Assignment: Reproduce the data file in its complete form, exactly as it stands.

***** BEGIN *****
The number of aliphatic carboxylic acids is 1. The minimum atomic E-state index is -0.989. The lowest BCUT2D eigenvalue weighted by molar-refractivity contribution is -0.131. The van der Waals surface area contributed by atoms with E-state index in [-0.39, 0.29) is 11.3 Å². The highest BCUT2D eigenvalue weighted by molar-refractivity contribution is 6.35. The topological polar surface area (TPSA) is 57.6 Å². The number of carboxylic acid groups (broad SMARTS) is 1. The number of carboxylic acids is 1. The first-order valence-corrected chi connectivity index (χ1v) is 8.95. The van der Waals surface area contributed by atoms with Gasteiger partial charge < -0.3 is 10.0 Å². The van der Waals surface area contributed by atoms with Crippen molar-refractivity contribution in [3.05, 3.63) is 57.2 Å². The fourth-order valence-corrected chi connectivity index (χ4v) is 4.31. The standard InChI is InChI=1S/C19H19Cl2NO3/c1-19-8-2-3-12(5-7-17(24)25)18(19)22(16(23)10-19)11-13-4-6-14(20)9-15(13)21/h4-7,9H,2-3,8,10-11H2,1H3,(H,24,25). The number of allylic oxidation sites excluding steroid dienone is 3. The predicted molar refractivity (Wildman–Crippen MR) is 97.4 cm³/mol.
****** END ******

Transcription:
The number of aliphatic carboxylic acids is 1. The minimum atomic E-state index is -0.989. The lowest BCUT2D eigenvalue weighted by molar-refractivity contribution is -0.131. The van der Waals surface area contributed by atoms with E-state index in [-0.39, 0.29) is 11.3 Å². The highest BCUT2D eigenvalue weighted by molar-refractivity contribution is 6.35. The topological polar surface area (TPSA) is 57.6 Å². The number of carboxylic acid groups (broad SMARTS) is 1. The number of carboxylic acids is 1. The first-order valence-corrected chi connectivity index (χ1v) is 8.95. The van der Waals surface area contributed by atoms with Gasteiger partial charge < -0.3 is 10.0 Å². The van der Waals surface area contributed by atoms with Crippen molar-refractivity contribution in [3.05, 3.63) is 57.2 Å². The fourth-order valence-corrected chi connectivity index (χ4v) is 4.31. The standard InChI is InChI=1S/C19H19Cl2NO3/c1-19-8-2-3-12(5-7-17(24)25)18(19)22(16(23)10-19)11-13-4-6-14(20)9-15(13)21/h4-7,9H,2-3,8,10-11H2,1H3,(H,24,25). The number of allylic oxidation sites excluding steroid dienone is 3. The predicted molar refractivity (Wildman–Crippen MR) is 97.4 cm³/mol.